Strongest quarter for European Private Equity buyouts since 2010
- Second highest quarter ever recorded in Germany with €9b
- Mega deals driving value up with five buy-outs over €1b in Q3
- Only two €1b plus deals in the UK so far this year
London, Moscow, 8 October 2013. As the deal pipeline starts to materialize, the European Private Equity (PE) buyout market saw a surge in deal values in the third quarter with 119 deals completed and €19.7b in value in Q3 2013, the highest value since Q4 2010 and up 129% compared with the €8.6b recorded the previous quarter. Deal volume was down by 8%, with 119 deals compared with 130 deals in Q2 2013, but as mega-deals took centre stage, the top five deals, with a combined value of €10b, accounted for over half the total deal value.
This quarter also marks a significant return for the German PE buyout market, with deal value reaching €9b, the second highest German quarter recorded, since Q1 2007 and €9.4b and almost double the UK’s €5.1b deal value. Germany is the first market to really threaten the UK’s longstanding leading position, according to the latest data published by the Center for Management Buyout Research (CMBOR), sponsored by EY and Equistone Partners Europe.
Sachin Date, Private Equity Leader for Europe, Middle East, India and Africa (EMEIA) at EY comments: “Germany is being viewed as a safe haven for investment and is ticking all the necessary quality boxes for investors. Its economy is sound and the recent elections passed without any real cause for concern.”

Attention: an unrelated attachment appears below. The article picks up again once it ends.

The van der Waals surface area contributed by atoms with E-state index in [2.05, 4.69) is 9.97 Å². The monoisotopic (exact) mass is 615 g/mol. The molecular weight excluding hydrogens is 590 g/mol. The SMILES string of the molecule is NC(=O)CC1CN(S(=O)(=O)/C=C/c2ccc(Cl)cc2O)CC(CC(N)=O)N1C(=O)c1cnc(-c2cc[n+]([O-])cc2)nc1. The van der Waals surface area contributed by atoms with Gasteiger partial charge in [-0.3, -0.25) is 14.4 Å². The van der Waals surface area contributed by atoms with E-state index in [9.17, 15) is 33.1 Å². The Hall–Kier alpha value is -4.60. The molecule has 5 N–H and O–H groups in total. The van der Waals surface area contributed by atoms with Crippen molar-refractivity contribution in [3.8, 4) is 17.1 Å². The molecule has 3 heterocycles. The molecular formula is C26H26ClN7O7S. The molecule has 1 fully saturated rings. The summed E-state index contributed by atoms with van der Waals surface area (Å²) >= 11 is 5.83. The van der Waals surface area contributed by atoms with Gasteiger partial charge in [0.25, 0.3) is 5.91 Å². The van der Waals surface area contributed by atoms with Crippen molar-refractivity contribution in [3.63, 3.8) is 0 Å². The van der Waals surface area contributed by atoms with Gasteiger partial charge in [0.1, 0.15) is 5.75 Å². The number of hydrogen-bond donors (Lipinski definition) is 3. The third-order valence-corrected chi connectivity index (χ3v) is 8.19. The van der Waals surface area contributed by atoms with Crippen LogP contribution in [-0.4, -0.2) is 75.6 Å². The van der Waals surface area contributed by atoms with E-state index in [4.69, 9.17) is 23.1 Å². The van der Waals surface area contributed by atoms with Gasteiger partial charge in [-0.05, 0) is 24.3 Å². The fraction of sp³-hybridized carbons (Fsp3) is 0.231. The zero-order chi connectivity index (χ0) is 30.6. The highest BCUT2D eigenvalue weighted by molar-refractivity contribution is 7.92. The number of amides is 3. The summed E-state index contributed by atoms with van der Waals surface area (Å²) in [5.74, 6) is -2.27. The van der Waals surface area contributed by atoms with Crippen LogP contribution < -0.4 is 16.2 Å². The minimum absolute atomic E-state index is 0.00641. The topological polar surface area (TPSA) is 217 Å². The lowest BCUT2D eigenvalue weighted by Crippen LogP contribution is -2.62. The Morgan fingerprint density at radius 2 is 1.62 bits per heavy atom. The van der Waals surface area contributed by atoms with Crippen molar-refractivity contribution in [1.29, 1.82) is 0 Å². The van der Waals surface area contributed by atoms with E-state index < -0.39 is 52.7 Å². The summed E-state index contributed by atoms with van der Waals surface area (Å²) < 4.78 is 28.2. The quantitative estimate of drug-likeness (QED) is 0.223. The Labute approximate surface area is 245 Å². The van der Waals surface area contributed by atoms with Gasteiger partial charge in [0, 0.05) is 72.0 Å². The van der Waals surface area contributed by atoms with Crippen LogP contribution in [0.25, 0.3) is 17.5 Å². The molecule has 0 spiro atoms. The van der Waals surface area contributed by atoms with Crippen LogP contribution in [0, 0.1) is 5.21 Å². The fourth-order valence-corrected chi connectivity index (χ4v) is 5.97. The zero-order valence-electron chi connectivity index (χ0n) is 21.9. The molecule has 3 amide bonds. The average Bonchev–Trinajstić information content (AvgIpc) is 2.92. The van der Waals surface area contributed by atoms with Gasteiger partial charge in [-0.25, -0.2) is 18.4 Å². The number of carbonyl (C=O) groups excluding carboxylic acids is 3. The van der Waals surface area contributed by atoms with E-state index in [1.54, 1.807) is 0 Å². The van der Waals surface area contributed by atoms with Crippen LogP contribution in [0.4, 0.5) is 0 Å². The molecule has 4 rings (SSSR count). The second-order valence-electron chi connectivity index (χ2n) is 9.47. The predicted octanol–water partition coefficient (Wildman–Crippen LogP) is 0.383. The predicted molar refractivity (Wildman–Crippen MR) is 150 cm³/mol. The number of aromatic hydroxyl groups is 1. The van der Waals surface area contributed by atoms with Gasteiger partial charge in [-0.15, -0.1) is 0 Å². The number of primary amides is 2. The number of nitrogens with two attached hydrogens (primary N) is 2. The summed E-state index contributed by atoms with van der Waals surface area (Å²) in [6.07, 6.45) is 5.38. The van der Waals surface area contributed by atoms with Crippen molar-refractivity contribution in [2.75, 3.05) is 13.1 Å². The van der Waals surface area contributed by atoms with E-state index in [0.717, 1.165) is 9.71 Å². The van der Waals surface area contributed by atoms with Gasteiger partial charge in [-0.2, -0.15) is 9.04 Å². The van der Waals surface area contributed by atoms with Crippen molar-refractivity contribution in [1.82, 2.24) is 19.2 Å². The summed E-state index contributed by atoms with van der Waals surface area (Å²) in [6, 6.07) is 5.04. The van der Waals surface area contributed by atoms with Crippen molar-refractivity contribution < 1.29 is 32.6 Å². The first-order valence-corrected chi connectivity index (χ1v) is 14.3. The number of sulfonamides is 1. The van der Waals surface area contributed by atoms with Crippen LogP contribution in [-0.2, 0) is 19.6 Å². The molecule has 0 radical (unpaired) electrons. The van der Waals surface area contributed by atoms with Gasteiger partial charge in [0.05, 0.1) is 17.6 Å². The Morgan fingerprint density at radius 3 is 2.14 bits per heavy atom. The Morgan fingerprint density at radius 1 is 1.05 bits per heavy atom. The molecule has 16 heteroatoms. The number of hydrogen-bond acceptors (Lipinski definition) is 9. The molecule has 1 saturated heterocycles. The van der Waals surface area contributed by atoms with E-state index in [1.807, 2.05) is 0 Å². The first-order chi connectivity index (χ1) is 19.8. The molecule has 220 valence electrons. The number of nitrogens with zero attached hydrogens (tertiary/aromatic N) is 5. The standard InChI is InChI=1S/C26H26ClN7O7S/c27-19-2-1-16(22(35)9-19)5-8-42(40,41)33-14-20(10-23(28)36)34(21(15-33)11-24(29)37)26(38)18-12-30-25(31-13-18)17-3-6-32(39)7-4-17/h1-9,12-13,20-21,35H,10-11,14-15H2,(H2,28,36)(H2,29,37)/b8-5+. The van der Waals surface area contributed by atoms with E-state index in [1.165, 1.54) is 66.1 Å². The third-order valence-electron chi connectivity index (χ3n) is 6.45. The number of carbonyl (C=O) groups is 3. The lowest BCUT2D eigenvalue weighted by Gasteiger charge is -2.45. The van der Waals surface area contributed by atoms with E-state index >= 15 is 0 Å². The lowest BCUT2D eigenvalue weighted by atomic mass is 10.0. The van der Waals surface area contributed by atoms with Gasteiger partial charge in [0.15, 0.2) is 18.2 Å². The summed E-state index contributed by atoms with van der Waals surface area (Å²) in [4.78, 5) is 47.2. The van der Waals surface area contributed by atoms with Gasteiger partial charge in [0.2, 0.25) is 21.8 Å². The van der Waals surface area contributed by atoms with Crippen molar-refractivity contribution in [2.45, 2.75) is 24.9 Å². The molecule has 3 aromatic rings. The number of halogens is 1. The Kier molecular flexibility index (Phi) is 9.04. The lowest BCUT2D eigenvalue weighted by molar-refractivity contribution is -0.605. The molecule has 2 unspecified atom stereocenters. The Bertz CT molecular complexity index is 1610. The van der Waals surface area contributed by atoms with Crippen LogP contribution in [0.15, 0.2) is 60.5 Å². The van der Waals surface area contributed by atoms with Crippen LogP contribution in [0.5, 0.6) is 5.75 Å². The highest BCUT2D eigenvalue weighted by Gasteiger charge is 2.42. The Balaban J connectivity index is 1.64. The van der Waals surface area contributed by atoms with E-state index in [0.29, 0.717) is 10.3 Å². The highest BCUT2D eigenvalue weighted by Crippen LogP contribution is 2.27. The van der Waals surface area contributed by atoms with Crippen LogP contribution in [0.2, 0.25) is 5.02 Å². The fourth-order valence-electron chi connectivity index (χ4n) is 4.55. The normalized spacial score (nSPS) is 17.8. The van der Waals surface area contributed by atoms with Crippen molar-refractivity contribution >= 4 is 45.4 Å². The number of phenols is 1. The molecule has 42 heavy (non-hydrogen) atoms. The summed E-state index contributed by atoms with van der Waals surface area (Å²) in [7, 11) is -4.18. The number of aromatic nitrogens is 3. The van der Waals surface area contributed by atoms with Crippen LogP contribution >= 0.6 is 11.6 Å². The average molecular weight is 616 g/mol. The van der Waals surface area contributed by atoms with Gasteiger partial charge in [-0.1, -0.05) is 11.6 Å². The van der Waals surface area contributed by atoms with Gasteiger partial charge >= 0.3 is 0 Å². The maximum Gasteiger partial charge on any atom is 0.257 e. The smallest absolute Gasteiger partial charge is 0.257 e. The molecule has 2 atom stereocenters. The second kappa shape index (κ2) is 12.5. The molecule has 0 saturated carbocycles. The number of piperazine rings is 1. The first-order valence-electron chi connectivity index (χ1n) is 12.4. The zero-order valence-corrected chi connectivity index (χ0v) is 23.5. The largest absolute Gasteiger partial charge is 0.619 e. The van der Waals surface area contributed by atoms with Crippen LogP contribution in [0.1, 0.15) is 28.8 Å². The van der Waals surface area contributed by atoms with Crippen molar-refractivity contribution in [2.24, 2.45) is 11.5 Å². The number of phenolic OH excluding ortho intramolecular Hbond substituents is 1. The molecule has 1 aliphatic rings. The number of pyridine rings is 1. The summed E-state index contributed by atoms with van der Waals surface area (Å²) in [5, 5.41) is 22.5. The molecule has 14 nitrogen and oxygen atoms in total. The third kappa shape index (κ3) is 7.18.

Q3 sees five buy-outs over €1b, while mid-market deals continues to slow down
Sachin continues: “Transactions in the €1b plus deal range held up well across Europe, but there was a slowdown in lower mid-market deals. This increase in mega-deals points to the fact that strategic, large, global and pan-European transactions will complete if the asset meets the buyers’ investment criteria.”
The top four deals originated from Germany – taking a 60% share of the largest top 10 deals. The Springer Science & Business Media (€3.3b) was the largest buyout of Q3 2013 and is likely to be the biggest buyout of the year, followed by Ista (€3.1b) and Douglas Holding (€1.5b).
In Q3 2013 we have seen a real slow down in lower mid-market deals (€25m to €100m). Only 26 deals equating to €1.4b completed, compared with 24 deals and €2.4b recorded the previous quarter.
UK market losing ground in deal values
Despite a 64% increase with €5.1b (47 deals), recorded in Q3 2013 from €3.1b (45 deals) in the previous quarter, the UK’s PE buyout market remained relatively slow. While deals in €500-1b range increased, it was surprising to see only two €1b plus deal so far this year (Vue Entertainment and B&M Retail). Although the UK continues to deliver a fairly consistent performance in terms of deal volume, its low levels of mega-deals has left it in danger of trailing behind in terms of deal value.
Says Sachin: “This low level of mega-deal activity in the UK is somewhat of a conundrum – the capital and debt markets are healthy and the UK has access to some of the best leveraged finance in Europe, which should result in more deal activity at this level.
“With strong competition for assets from corporate buyers, PE houses may be finding themselves unable to compete for these high-value assets. The recent Lucozade Ribena deal is a clear example where a strategic corporate buyer was successful despite strong interest from PE.”
PE houses return capital to investors